Claire Beale on Advertising: Why the Redknapps make adland sick

Click to follow
The Independent Online

It is, of course, fabulously ridiculous. The image of golden glossy Louise and buffed hubby Jamie Redknapp pouting and posing on a package holiday. And don't they drool on about it. "We dream aboudit. We fantasise aboudit. We chill ouw on it."

Fair enough, their package holiday is not like any you and I have ever been on. No check-in queues, disinterested tour reps wearing nylon, kids high on ice cream, cellulite and paunches on the sun loungers.

No, Jamie and Lou ride horses along the surf, play football barefoot in designer suits on deserted beaches, enjoy romantic dinners followed by energetic intercourse. But then this is packaged holidaying adland style.

And it's one of the cheesiest, cliché-riddled, toe-curling commercials on TV at the moment. The creative sophisticates of the ad world find it execrable. But adland has a problem. Because it turns out this ad works rather well.

It's part of a new campaign for Thomas Cook by the agency Beta. And for every adlander that's choked on their decaf skinny latte while watching this commercial, hundreds of real people have been handing their money over to Thomas Cook in dreamy anticipation of vacationing like the lovely Redknapps. Just as the ad industry's opprobrium for the campaign was in full flow, the national press was humming with headlines like "Thomas Cook Scores With Redknapp Factor" and "Jamie's Hol in One" after the travel firm's chief Manny Fontenla-Novoa credited the ad for a 15 per cent surge in sales.

There are echoes in this of a new report by TNS Research about the most effective ads of 2009. The research is based on how likely consumers are to buy a product after seeing the ad. Not one of the ad industry's most applauded campaigns made the top five.

In fact, only one – Alexsandr the meerkat for comparethemarket (and even that is sneered at by adland's creative snobs) – made the top ten. Apparently the most effective ad of last year was for Dettol Surface antibacterial spray, by Euro RSCG (an agency well outside the ad industry's creative elite). Next was the excruciating ad for Nintendo starring Ant and Dec.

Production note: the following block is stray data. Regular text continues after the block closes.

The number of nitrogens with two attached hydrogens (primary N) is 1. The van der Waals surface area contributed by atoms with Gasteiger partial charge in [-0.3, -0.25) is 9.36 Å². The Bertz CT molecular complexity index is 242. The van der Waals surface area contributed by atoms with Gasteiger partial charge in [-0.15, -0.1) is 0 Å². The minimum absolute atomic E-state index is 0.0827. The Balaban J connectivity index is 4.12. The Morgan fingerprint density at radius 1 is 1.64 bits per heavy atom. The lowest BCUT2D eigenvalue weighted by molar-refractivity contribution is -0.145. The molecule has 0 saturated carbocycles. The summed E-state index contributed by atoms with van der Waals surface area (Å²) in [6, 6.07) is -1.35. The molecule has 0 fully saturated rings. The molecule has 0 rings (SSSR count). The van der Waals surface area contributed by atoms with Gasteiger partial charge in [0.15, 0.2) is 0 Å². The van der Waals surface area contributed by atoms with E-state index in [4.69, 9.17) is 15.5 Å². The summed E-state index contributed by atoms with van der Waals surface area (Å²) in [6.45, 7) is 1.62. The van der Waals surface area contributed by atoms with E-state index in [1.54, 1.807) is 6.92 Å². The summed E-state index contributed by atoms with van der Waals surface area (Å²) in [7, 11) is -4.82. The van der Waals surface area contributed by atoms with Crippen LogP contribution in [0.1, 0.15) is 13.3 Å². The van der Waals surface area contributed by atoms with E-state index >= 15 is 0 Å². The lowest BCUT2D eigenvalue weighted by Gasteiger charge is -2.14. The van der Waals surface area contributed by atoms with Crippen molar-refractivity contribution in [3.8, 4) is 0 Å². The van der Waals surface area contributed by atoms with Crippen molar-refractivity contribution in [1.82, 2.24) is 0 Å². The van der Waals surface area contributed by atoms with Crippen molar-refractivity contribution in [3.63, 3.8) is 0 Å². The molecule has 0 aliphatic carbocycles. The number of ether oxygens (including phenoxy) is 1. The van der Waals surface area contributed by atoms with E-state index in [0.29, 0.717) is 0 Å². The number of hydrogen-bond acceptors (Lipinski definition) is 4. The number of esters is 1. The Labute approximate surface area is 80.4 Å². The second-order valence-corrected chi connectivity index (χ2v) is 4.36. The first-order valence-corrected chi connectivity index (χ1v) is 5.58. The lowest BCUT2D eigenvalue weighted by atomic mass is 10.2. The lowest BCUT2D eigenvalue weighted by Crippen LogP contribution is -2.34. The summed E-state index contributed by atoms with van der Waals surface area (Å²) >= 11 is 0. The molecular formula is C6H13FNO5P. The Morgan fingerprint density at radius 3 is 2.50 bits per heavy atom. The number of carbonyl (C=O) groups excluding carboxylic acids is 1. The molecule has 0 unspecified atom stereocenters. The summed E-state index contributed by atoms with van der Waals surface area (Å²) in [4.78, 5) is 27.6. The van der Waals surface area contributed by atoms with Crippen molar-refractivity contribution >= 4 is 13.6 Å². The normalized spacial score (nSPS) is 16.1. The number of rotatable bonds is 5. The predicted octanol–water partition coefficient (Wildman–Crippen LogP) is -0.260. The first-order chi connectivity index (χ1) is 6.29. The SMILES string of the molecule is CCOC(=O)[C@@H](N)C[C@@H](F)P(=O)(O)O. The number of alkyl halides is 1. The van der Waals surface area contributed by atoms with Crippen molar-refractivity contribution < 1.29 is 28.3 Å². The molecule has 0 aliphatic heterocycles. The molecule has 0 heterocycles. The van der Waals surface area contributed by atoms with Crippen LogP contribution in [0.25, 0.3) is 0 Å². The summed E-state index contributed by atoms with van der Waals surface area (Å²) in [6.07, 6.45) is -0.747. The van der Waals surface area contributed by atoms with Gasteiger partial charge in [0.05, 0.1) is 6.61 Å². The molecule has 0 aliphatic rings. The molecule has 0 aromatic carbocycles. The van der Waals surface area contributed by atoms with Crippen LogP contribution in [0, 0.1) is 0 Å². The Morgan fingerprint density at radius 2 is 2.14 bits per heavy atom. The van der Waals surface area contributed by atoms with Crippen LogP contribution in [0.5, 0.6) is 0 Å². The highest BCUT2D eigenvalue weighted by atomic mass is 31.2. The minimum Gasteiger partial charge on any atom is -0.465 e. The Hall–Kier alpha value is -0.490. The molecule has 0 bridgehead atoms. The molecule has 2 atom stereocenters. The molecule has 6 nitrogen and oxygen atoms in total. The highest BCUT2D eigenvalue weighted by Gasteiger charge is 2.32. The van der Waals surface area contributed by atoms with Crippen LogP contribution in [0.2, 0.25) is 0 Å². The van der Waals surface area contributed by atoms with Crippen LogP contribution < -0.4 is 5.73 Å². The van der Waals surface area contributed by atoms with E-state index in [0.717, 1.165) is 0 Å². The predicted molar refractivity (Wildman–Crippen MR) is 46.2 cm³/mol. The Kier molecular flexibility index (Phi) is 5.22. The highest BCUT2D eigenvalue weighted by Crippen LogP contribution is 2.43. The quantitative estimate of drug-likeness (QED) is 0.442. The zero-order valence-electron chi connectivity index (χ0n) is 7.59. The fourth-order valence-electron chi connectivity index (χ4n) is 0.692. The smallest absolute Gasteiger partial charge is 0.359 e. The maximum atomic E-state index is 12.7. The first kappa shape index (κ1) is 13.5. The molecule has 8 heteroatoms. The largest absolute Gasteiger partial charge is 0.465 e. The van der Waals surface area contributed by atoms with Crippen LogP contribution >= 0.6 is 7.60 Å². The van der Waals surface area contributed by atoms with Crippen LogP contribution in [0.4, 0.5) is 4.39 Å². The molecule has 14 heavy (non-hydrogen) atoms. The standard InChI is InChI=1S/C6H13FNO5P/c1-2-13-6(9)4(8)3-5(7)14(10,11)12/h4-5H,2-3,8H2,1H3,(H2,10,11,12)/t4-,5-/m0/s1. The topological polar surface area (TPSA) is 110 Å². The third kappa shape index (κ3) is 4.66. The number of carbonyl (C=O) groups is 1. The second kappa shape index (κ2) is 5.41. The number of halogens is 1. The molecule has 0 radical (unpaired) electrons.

So here's the thing: at a time when the country was gripped by panic over swine flu, Dettol's ad conveyed a simple message about killing germs. And people will notice an ad starring Ant and Dec, no matter how bad the script. And when the weather's cold and miserable, the thought of romping in the surf on golden beaches is extremely appealing. Why these ads worked is no mystery.

But the success of these campaigns gives the ad industry a bit of a problem. Lusty young graduates do not come into the ad business dreaming of making ads like those for Dettol or Thomas Cook (though admittedly celebs and exotic locations score pretty high on the industry's benefits scale).

What drives the ambitions of adlanders are awards and respect for work considered creatively excellent by their peers. Effectiveness is highly prized but it does not confer status and success on agencies in anything like the way creative trophies do.

Creative excellence, of course, is imperative to a flourishing ad industry: a highly creative ad is more likely to be enjoyed and remembered and acted upon by consumers than a bland, forgettable ad.

But as companies question the value they get from their advertising spend as never before and consider new ways of paying their ad agencies based on performance, the industry needs to get a healthier perspective on what exactly makes a good ad. Yes, the Thomas Cook ad is offensive when viewed through the skewed creative lens of the ad sophisticate.

As my normal friend said when I asked her what she thought about it: "It makes me want to book a holiday." Job done.

Best in show: French Connection (Fallon)

So will the new ad campaign for French Connection sell more clothes? It certainly helps create some new cool credentials for the beleaguered brand caught in the bland middle ground of the high-street fashion market. As bright as FCUK blazed for a time, the retailer has long since lost any clear sense of identity and positioning. I'm not sure the new campaign by Fallon is enough to overcome some of French Connection's fundamental business problems – and the last time I looked its clothes were simply indifferent – but this is a slick campaign that refreshes the French Connection image. It's all black and white insouciance with a lovely wry twist. And I'm digging that beard.